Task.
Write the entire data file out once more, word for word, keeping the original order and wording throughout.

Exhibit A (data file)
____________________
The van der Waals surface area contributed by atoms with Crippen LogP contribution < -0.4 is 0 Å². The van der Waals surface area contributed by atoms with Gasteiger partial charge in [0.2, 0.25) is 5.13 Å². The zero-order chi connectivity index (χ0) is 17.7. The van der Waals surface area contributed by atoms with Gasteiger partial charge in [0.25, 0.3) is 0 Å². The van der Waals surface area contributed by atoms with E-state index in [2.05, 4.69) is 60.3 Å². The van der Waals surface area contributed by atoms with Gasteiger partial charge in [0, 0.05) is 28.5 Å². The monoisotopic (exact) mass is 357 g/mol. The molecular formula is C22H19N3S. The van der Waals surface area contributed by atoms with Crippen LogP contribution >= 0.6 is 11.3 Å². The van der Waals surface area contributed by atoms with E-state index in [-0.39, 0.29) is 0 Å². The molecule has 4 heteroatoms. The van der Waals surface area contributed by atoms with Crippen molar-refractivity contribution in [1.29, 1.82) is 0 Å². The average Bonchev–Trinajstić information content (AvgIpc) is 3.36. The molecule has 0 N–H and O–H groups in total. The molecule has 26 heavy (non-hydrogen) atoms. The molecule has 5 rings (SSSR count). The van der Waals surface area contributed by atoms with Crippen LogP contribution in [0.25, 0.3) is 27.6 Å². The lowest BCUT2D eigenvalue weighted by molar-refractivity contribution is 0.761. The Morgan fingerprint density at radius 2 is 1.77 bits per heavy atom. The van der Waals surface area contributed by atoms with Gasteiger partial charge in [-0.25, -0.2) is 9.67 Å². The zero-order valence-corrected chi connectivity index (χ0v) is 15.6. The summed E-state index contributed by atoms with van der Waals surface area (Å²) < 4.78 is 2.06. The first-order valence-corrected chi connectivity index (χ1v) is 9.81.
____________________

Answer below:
The van der Waals surface area contributed by atoms with Crippen LogP contribution < -0.4 is 0 Å². The van der Waals surface area contributed by atoms with Gasteiger partial charge in [0.2, 0.25) is 5.13 Å². The zero-order chi connectivity index (χ0) is 17.7. The van der Waals surface area contributed by atoms with Gasteiger partial charge in [0.25, 0.3) is 0 Å². The van der Waals surface area contributed by atoms with E-state index in [2.05, 4.69) is 60.3 Å². The van der Waals surface area contributed by atoms with Gasteiger partial charge in [0, 0.05) is 28.5 Å². The monoisotopic (exact) mass is 357 g/mol. The molecular formula is C22H19N3S. The van der Waals surface area contributed by atoms with Crippen LogP contribution >= 0.6 is 11.3 Å². The van der Waals surface area contributed by atoms with E-state index in [-0.39, 0.29) is 0 Å². The molecule has 4 heteroatoms. The van der Waals surface area contributed by atoms with Crippen molar-refractivity contribution in [1.29, 1.82) is 0 Å². The average Bonchev–Trinajstić information content (AvgIpc) is 3.36. The molecule has 0 N–H and O–H groups in total. The molecule has 26 heavy (non-hydrogen) atoms. The molecule has 5 rings (SSSR count). The van der Waals surface area contributed by atoms with Crippen LogP contribution in [0.25, 0.3) is 27.6 Å². The lowest BCUT2D eigenvalue weighted by molar-refractivity contribution is 0.761. The Morgan fingerprint density at radius 2 is 1.77 bits per heavy atom. The van der Waals surface area contributed by atoms with Gasteiger partial charge in [-0.25, -0.2) is 9.67 Å². The zero-order valence-corrected chi connectivity index (χ0v) is 15.6. The summed E-state index contributed by atoms with van der Waals surface area (Å²) < 4.78 is 2.06. The first-order valence-corrected chi connectivity index (χ1v) is 9.81.